Growth of the amount of data, data sources and analysis possibilities ensure that there are also multiple possibilities for storing and processing data. All kinds of concepts are on the table - such as Data Lake, Data Hub, Data Warehouse and Data Platform. A Gartner study has shown that demand for Data Hubs increased by 20% between 2018 and 2019. Interestingly, Gartner noted that more than 25% of customers thought that a Data Hub was a Data Lake solution. Gartner's research illustrates how much confusion there is about what the different concepts entail. In practice, we also notice that there is a great deal of ambiguity; so how do the concepts differ from each other? This blog provides more clarity on the meaning of these terms.
A Data Warehouse (DWH) consists of the integrated storage of information with the aim of feeding business decisions and analyses. With a data warehouse you lay the foundation for Business Intelligence (BI) and Analytics. The data that is in a data warehouse often comes from different sources inside, or outside, the organization. Because a data warehouse brings together huge amounts of data from different data sources (HRM, DMS, ERP), valuable insights can be gained. A data warehouse saves time for companies that collect data on a large scale and ensures uniformity of definition of business information. When you want an integral understanding of your business, a data warehouse is important.
A data lake is a storage location in which large amounts of raw data are stored in its original structure. In terms of content, a Data Lake can contain structured and unstructured data. The data structure of individual files and how they should be accessed is not known until the data is used. It is important that a data lake is not seen as a replacement storage system, but as a place where analysis and research can be done with unprecedented freedom due to the relatively low cost of storage and the ease of scaling up. Data lakes are generally a good basis for reporting, visualizations, advanced analytics and machine learning.
Structured: data from databases, CSV, JSON, etc.
Unstructured: email, PDF, documents, video, audio, binary files
A data hub does not store data itself, but takes care of the flow of data between source systems and target systems and users. With a data hub you actually indicate exactly what needs to be done with the data. So you can link certain information from sensors to an automated order system. The power of the source system is used as much as possible to ensure optimal performance. Often, a data hub takes the form of a hub-and-spoke architecture where systems can distribute data through the Data Hub, rather than through point-to-point integration where every system is connected to any other system with which data needs to be shared.
In addition, a data hub provides organizations with insight to be able to interpret data properly. Because if you understand what you're looking at, it becomes easier to ensure the accuracy of data or adjust it where necessary. You can literally see how datasets are constructed up to the column and row level. Moreover, you can comply with laws and regulations, because you know exactly who has access to what data and where data is stored. The data in a data hub is not necessarily integrated and can contain different levels of detail side by side as opposed to a Data Warehouse. Set against a data lake, a data hub can offer data in different formats. Where data warehouses and data lakes are endpoints for data, a data hub is a node through which data flows.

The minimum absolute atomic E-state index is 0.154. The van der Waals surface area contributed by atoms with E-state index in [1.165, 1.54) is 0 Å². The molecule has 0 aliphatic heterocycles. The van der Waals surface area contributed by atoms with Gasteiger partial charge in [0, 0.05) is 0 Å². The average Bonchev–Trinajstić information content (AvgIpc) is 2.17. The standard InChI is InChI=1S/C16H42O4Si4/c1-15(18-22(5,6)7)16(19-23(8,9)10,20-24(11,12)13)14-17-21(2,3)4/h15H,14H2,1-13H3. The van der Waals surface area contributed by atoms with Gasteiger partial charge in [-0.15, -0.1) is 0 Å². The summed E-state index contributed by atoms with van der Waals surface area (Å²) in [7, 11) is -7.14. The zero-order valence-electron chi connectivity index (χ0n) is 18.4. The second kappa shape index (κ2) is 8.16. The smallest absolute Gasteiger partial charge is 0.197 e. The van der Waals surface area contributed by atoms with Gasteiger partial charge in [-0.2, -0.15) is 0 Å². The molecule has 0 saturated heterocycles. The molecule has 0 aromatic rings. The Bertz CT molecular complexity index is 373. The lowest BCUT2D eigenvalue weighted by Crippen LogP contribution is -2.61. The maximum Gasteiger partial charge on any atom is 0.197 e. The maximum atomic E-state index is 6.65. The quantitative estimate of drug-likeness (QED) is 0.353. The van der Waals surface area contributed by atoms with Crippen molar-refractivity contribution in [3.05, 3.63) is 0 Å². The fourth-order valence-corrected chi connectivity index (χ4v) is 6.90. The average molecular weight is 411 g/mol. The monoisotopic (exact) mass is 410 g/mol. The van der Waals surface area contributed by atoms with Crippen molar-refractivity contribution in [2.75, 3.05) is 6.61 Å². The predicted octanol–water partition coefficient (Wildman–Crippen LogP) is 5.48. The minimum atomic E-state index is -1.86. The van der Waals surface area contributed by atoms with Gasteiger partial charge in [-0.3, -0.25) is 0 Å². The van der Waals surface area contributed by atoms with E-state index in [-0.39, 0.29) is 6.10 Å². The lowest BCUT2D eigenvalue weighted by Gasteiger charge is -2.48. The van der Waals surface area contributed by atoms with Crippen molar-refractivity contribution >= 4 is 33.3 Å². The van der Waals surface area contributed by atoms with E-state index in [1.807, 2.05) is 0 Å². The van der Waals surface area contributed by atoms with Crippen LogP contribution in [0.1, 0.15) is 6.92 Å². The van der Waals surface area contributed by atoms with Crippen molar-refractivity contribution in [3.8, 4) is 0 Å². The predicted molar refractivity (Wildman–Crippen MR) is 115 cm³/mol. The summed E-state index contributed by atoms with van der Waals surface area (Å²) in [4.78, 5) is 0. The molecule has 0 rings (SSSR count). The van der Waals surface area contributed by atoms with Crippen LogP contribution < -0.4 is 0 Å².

A data platform, also known as data management platform, is an integrated solution that combines the functionalities of data lake, data warehouse, data hub and elements of a Business Intelligence (BI) Platform. Without a data platform, a separate tool or set of tools is usually used for each aspect. This creates a complex landscape where many tools need to be managed to make data flow from source to end user. A data platform centralizes these solutions in one tool and thus delivers a product that is a lot more manageable.
Schema-on-read: Data is stored unchanged
Schema-on-write: data is transformed and stored in a predefined structure
The huge increase in data sources and volume and the different data needs of different users pose significant problems for BI/IT departments and others engaged in data for analytics, artificial intelligence (AI) and BI. Organizations use a variety of tools to process and manage data. There's another way. This is why E-mergo has chosen to partner with TimeXtender. The TimeXtender platform provides a cohesive data structure for on-premise technology and This allows you to connect to different data sources and catalog, model, move, and document data for analytics and
TimeXtender wants to change the traditional way of BI development by repeatedly automating work. When building a traditional data platform, there is a lot of repetitive and time-consuming work. With TimeXtender, you can make the transition to an integrated data platform that delivers data insights 5 to 10 times faster thanks to automation. This allows you to save up to 80% on management and develop 70% faster.
This blog post first appeared on the E-mergo website.
Want to know more about TimeXtender from E-mergo? Watch the platform in action during one of E-mergo's live demos via Microsoft Teams or check out one of their other resources.